Data breaches go undisclosed

Malware striking systems may be more prevalent than suspected as 57% of malware analysts working on enterprise-related data breaches have addressed security problems that U.S. firms failed to disclose, a new survey said.

12/02/2013


Malware striking systems may be more prevalent than suspected as 57% of malware analysts working on enterprise-related data breaches have addressed security problems that U.S. firms failed to disclose, a new survey said.

Perhaps in a move to save reputations or avoid difficult questions by customers and investors, this could mean data breaches are more widespread than first believed, and businesses are even further behind than thought in the fight against cyber attackers, according to the ThreatTrack survey.

Security vulnerabilities and cyber attacks have become critical problems for companies worldwide. If breached, a company network could become a treasure trove for hackers, potentially full of customer details—including telephone numbers, addresses and card information—sensitive corporate data, or information which impacts national infrastructure security. A number of high-profile breaches have taken place this year, including LivingSocial, Evernote and the Federal Reserve.

Verizon’s 2013 Data Breach Investigations Report said there were 621 data breaches in 2012. However, if considered in tandem with ThreatTrack’s data which says 66% of malware analysts working with 500+ employee enterprises have dealt with undisclosed security problems, the confirmed 621 attack number may be significantly under-reported.

The independent blind survey of 200 security professionals within U.S. companies was conducted by Opinion Matters on behalf of the security company in October this year.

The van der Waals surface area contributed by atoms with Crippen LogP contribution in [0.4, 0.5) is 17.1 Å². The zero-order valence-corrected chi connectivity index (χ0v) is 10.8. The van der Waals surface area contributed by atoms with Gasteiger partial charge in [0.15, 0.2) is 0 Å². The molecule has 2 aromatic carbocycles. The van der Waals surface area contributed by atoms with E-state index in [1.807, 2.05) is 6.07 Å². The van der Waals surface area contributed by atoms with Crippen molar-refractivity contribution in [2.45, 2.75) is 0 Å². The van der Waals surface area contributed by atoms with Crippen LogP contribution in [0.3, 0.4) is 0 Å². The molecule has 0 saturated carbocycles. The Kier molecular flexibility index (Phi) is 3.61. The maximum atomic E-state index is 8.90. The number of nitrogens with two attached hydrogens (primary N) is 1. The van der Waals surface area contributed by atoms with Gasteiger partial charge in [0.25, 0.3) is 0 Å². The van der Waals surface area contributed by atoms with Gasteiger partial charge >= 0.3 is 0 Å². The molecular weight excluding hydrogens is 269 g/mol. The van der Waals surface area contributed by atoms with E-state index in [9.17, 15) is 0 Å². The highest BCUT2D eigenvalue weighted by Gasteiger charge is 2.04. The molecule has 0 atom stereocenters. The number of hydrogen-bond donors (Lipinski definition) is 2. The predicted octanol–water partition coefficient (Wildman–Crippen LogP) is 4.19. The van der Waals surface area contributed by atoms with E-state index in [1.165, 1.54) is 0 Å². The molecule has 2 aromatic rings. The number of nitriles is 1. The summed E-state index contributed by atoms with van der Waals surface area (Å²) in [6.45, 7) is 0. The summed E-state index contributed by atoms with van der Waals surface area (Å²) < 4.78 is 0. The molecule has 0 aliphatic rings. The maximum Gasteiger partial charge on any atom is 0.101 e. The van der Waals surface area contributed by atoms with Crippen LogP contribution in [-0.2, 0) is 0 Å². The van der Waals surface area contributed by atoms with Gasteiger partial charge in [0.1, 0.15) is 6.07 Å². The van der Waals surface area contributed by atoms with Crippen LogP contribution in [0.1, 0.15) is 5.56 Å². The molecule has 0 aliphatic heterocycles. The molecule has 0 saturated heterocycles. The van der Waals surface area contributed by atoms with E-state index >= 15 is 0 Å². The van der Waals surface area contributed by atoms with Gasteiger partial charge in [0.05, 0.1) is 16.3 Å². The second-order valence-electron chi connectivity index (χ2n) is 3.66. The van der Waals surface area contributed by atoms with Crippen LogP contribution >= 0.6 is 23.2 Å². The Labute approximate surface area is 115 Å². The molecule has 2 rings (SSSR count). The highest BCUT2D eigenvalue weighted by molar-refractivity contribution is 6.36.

“While it is discouraging that so many malware analysts are aware of data breaches that enterprises have not disclosed, it is no surprise that the breaches are occurring,” said ThreatTrack Chief Executive Julian Waits. “Every day, malware becomes more sophisticated, and U.S. enterprises are constantly targeted for cyber espionage campaigns from overseas competitors and foreign governments. This study reveals that malware analysts are acutely aware of the threats they face, and while many of them report progress in their ability to combat cyber-attacks, they also point out deficiencies in resources and tools.”

Forty percent of respondents said one of the most difficult aspects of their roles was the fact skilled help is in short supply.

When asked to identify the most difficult aspects of defending their companies’ networks, 67% said the complexity of modern malware is a crucial factor, 67% said the frequency of attacks is a problem, and 58% cited the ineffectiveness of market solutions as an issue.



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